ABOUT the middle of last Winter I went to see an Opera at the Theatre in the Hay-Market, where I could not but take notice of two Parties of very fine Women, that had placed themselves in the opposite Side-Boxes, and seemed drawn up in a kind of Battle-Array one against another. After a short Survey of them, I found they were Patched differently; the Faces, on one hand, being Spotted on the Right Side of the Forehead, and those upon the other on the Left. I quickly perceived that they cast Hostile Glances upon one another; and that their Patches were placed in those different Situations, as Party-Signals to distinguish Friends from Foes. In the Middle-Boxes, between these two opposite Bodies, were several Ladies who Patched indifferently on both sides of their Faces, and seemed to sit there with no other Intention but to see the Opera. Upon Enquiry I found, that the Body of Amazons on my Right Hand, were Whigs; and those on my Left, Tories; and that those who had placed themselves in the Middle-Boxes were a Neutral Party, whose Faces had not yet declared themselves. These last, however, as I afterwards found, diminished daily, and took their Party with one Side or the other; insomuch that I observed in several of them, the Patches which were before dispersed equally, are now all gone over to the Whig or Tory Side of the Face. The Censorious say. that the Patches turn to the Right or to the Left, according to the Principles of the Man who is most in favour. But whatever may be the Motives of a few Fantastical Coquets, who do not Patch for the Publick Good, so much as for their own Private Advantage; it is certain, that there are several Women of Honour who Patch out of Principle, and with an Eye to the Interest of their Country. Nay, I am informed, that some of them adhere so steadfastly to their Party, and are so far from Sacrificing their Zeal for the Publick to their Passion for any particular Person, that in a late Draught of Marriage-Articles a Lady has stipulated with her Husband, That, whatever his Opinions are, she shall be at Liberty to patch on which side she pleases..
Addison and Steele

Joseph Addison was born in Milston, Wiltshire, England. At 14 years of age Addison began attending the renowned Charterhouse School, whose alumni include John Wesley and the novelist William Thackeray. It was at Charterhouse that Addison first made the acquaintance of Richard Steele. From there he went on to Oxford, where he completed his M.A. in 1693.

In 1695 Addison wrote A Poem to his Majesty, William III. This brought him to the attention of influential politicians, who saw much potential in the young scholar. He was granted a pension of 300, enabling him to travel on the Continent.

On his return to London Addison fell in with the Kit-Cat Club, an association of political and literary figures whose members included Richard Steele, playwright William Congreve, architect Sir John Vanbrugh and future prime minister Sir Robert Walpole.

In 1708 Addison was elected to Parliament. The same year he became the equivalent of Secretary of State for Irish Affairs. While in Ireland he began contributing to Steele's paper The Tatler. The last Tatler appeared on 2 January 1711, by which time Addison had authored 40 of 271 issues. Two months later he and Steele launched The Spectator. Addison continued to write essays, poetry and an acclaimed tragic play, Cato.

After marrying well, to the dowager Countess of Warwick, Addison died on 17 June 1719 at 48 years of age. He is interred in Westminster Abbey.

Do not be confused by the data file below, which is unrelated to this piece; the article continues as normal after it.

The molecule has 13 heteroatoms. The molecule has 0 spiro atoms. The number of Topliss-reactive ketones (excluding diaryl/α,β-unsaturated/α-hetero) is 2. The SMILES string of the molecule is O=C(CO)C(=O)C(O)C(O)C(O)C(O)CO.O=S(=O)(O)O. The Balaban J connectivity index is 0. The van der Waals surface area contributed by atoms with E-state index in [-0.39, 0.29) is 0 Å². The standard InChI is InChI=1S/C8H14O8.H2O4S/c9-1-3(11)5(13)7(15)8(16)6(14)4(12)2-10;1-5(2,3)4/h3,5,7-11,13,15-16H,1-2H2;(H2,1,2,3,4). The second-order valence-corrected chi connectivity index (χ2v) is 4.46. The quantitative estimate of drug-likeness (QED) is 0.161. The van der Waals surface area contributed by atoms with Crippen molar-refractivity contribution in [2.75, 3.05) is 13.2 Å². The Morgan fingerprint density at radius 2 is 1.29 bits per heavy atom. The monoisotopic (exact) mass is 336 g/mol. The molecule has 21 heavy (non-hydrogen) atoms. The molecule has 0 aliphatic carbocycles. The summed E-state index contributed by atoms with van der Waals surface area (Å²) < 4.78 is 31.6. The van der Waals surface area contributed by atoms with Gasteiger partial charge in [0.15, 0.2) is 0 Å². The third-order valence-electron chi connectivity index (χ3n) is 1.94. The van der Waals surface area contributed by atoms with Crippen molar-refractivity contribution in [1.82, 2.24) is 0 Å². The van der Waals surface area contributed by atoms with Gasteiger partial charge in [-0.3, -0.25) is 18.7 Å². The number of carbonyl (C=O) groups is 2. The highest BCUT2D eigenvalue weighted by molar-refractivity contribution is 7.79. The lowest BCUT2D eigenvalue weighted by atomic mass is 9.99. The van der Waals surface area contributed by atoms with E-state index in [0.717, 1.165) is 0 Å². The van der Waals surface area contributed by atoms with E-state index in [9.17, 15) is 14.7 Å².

Richard Steele (later Sir Richard) was born in Dublin, Ireland. His father, an attorney, died when he was five. His uncle paid for his education, sending him to Charterhouse in 1684. From there he went to Oxford, but left without taking a degree to pursue a career in the army. He attained the rank of captain before leaving the army in 1705.

Steele had begun to write while he was still in the army. In 1701 he penned a spiritual work called The Christian Hero. He then wrote an immensely popular play, The Conscious Lovers. Over the course of his career he wrote several plays, periodicals and political pamphlets.

Steele's personality could best be described as that of a "Good Time Charlie". He was convivial, generous to a fault, and a lover of food and drink. His dissolute lifestyle led him into debt on more than one occasion. Partly for this reason he married a wealthy widow named Margaret Stretch in 1705. In 1714 Steele was named Governor of the Drury Lane Theatre, and was knighted the following year.

Steele's health deteriorated as a result of his intemperate habits. He died on 1 September 1729, aged 58 years.

England's Augustan Age

The advent of the 1700s saw a rebirth of literary culture in England after a perceived slump during the previous century. During the 1600s, English letters seemed to have taken a bad turn. The English Civil War (1642-49) was followed by the closing of the playhouses during the Puritan period. The settling of events with the Restoration of the monarchy in 1660 did not seem to improve things. A tendency towards crude behavior and dissoluteness seemed to pass from Charles II's court into English public life generally. However, by the end of the 1600s things began to look up, and especially later during the reign of Queen Anne (1702-14). The English saw themselves as experiencing a cultural flowering comparable to Rome's Golden Age during the reign of the Emperor Augustus. Thus, this period was dubbed England's "Augustan Age". It was in this context that Alexander Pope dared to compare Addison to the Roman poet Virgil in the lines: "Then future ages with delight shall see / How Plato's, Bacon's, Newton's looks agree; / Or in fair series laurell'd Bards be shown, / A Virgil there, and here an Addison."